* Spain’s 10-year bond yield hits all-time low
* Socialists’ Sanchez quits as leader
* Lifts hopes that political stalemate close to end
* Attention turns to risks facing Italy, Portugal (Updates prices for close)
By Dhara Ranasinghe
LONDON, Oct 3 (Reuters) - Spain’s 10-year bond yield touched a record low on Monday, outperforming most other euro zone peers on hopes that the resignation of the Socialist party leader at the weekend would pave the way for the formation of a new government.
Low-rated euro zone debt started the final quarter of the year broadly backfoot as the focus turned to looming risks in the peripheral euro zone states. There were also renewed worries about the fallout from Brexit on news that Britain will trigger the process to leave the European Union by the end of March.
The leader of Spain’s Socialists, Pedro Sanchez, resigned on Saturday after losing a vote triggered by a party revolt, a step that could end a nine-month political deadlock.
Sanchez had been in a stand-off with acting Prime Minister Mariano Rajoy’s People’s Party, frustrating efforts to form a government after two elections left the conservatives with the most votes but shy of a majority.
The Spanish constitution allows for another attempt to form a government by the end of October and if that is unsuccessful, a third election will be called in December.
“It’s not clear that the Socialist party will abstain in another vote by Rajoy to form a government, but markets have taken the resignation of Sanchez well,” said Mizuho strategist Antoine Bouvet.
Spain’s 10-year bond yield fell almost 2 basis points to a record low at 0.865 percent, before pulling back to 0.91 percent as Italian and Portuguese bonds came under pressure.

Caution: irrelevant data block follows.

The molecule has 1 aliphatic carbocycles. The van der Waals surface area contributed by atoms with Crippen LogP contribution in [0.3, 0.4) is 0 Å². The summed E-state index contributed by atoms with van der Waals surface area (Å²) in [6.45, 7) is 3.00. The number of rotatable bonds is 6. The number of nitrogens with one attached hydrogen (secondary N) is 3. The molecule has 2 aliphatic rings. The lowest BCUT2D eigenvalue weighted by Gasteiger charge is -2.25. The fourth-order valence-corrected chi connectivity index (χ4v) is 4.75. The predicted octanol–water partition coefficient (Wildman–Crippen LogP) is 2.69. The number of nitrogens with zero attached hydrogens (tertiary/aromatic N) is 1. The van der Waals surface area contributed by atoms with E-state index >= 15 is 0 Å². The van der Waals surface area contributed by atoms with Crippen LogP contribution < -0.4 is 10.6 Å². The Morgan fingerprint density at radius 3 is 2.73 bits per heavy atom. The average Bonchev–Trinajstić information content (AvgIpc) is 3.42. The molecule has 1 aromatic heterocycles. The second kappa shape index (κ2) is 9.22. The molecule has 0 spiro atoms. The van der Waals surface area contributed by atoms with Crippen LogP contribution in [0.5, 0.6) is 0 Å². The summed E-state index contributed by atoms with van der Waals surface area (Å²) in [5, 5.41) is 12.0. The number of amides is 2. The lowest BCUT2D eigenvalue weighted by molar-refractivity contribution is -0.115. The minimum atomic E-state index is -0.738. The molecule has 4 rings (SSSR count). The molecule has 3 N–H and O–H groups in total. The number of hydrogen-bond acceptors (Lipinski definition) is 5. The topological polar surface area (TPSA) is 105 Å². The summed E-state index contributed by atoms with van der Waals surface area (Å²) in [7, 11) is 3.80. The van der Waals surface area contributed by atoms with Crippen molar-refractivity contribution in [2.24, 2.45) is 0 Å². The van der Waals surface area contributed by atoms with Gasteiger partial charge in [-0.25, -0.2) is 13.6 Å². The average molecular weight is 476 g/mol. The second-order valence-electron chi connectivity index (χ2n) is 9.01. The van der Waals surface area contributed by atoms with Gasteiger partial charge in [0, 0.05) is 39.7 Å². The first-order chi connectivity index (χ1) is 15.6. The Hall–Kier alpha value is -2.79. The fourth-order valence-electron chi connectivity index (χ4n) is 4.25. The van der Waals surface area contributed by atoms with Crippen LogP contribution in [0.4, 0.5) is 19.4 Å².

Italian 10-year bond yields were 5 bps higher on the day at 1.25 percent IT10YT-TWEB, while Portuguese yields rose 4 bps to 3.39 percent.
German Bund yields were up 2 bps at minus 0.10 percent with trading subdued due to a public holiday in Germany.
A decision by ratings agency S&P to affirm Spain’s BBB+ credit rating with a stable outlook late on Friday helped to lift sentiment towards Spanish bonds since some banks had highlighted the risk of a downgrade to the outlook.
S&P said the stable outlook reflected a view that momentum in the economy would continue.
Spanish manufacturing activity grew in September at the fastest rate since April, a survey showed on Monday, with new orders expanding rapidly.
The country’s relative economic strength and hopes that the political impasse will be resolved soon contrasts with growing concerns about neighbouring peers Italy and Portugal.
Italian Interior Minister Angelino Alfano at the weekend looked to calm fears about political stability, saying the government will not resign whatever happened in a forthcoming referendum on constitutional reform.
Italy’s Baa2 rating is due for a review by Moody’s on Friday and Commerzbank says that the stable outlook could be at risk.
In Portugal, jittery markets are counting down to a review on Oct. 21 by DBRS, the last major ratings agency to give Portugal the investment grade rating it needs to qualify for the European Central Bank’s bond-buying programme.
DBRS warned in August that pressures were building on Portugal’s creditworthiness.
Portuguese bond yields rose about 28 bps in September, posting their biggest monthly rise sine June 2015.
“Portugal ended Q3 on a weak footing and it’s now October and we have a key DBRS review coming up,” said Commerzbank rates strategist David Schnautz. (Reporting by Dhara Ranasinghe; editing by Mark Heinrich)